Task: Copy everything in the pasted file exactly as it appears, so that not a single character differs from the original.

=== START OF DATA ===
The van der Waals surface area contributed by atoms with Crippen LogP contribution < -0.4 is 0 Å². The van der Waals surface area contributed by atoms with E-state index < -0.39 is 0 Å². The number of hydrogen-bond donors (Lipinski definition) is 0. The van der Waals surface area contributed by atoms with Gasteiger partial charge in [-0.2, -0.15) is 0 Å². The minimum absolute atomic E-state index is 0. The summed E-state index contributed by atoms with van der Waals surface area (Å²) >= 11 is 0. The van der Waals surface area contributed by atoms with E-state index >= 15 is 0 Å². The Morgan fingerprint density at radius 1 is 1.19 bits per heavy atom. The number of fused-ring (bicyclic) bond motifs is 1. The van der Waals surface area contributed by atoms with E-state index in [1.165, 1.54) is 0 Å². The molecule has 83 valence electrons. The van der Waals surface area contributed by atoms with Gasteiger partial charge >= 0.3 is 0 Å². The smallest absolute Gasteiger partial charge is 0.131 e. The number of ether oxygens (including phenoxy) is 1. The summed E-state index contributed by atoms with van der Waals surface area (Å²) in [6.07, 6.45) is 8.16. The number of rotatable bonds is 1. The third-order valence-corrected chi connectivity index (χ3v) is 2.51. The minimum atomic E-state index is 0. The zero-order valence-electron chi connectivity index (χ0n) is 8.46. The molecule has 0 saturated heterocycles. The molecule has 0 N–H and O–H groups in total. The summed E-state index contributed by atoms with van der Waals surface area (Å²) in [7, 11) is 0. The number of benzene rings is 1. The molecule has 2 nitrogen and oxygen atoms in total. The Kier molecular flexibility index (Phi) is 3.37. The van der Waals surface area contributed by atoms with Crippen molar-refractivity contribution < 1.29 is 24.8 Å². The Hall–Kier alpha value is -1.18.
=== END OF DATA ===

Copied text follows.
The van der Waals surface area contributed by atoms with Crippen LogP contribution < -0.4 is 0 Å². The van der Waals surface area contributed by atoms with E-state index < -0.39 is 0 Å². The number of hydrogen-bond donors (Lipinski definition) is 0. The van der Waals surface area contributed by atoms with Gasteiger partial charge in [-0.2, -0.15) is 0 Å². The minimum absolute atomic E-state index is 0. The summed E-state index contributed by atoms with van der Waals surface area (Å²) >= 11 is 0. The van der Waals surface area contributed by atoms with E-state index >= 15 is 0 Å². The Morgan fingerprint density at radius 1 is 1.19 bits per heavy atom. The number of fused-ring (bicyclic) bond motifs is 1. The van der Waals surface area contributed by atoms with E-state index in [1.165, 1.54) is 0 Å². The molecule has 83 valence electrons. The van der Waals surface area contributed by atoms with Gasteiger partial charge >= 0.3 is 0 Å². The smallest absolute Gasteiger partial charge is 0.131 e. The number of ether oxygens (including phenoxy) is 1. The summed E-state index contributed by atoms with van der Waals surface area (Å²) in [6.07, 6.45) is 8.16. The number of rotatable bonds is 1. The third-order valence-corrected chi connectivity index (χ3v) is 2.51. The minimum atomic E-state index is 0. The zero-order valence-electron chi connectivity index (χ0n) is 8.46. The molecule has 0 saturated heterocycles. The molecule has 0 N–H and O–H groups in total. The summed E-state index contributed by atoms with van der Waals surface area (Å²) in [7, 11) is 0. The number of benzene rings is 1. The molecule has 2 nitrogen and oxygen atoms in total. The Kier molecular flexibility index (Phi) is 3.37. The van der Waals surface area contributed by atoms with Crippen molar-refractivity contribution < 1.29 is 24.8 Å². The Hall–Kier alpha value is -1.18.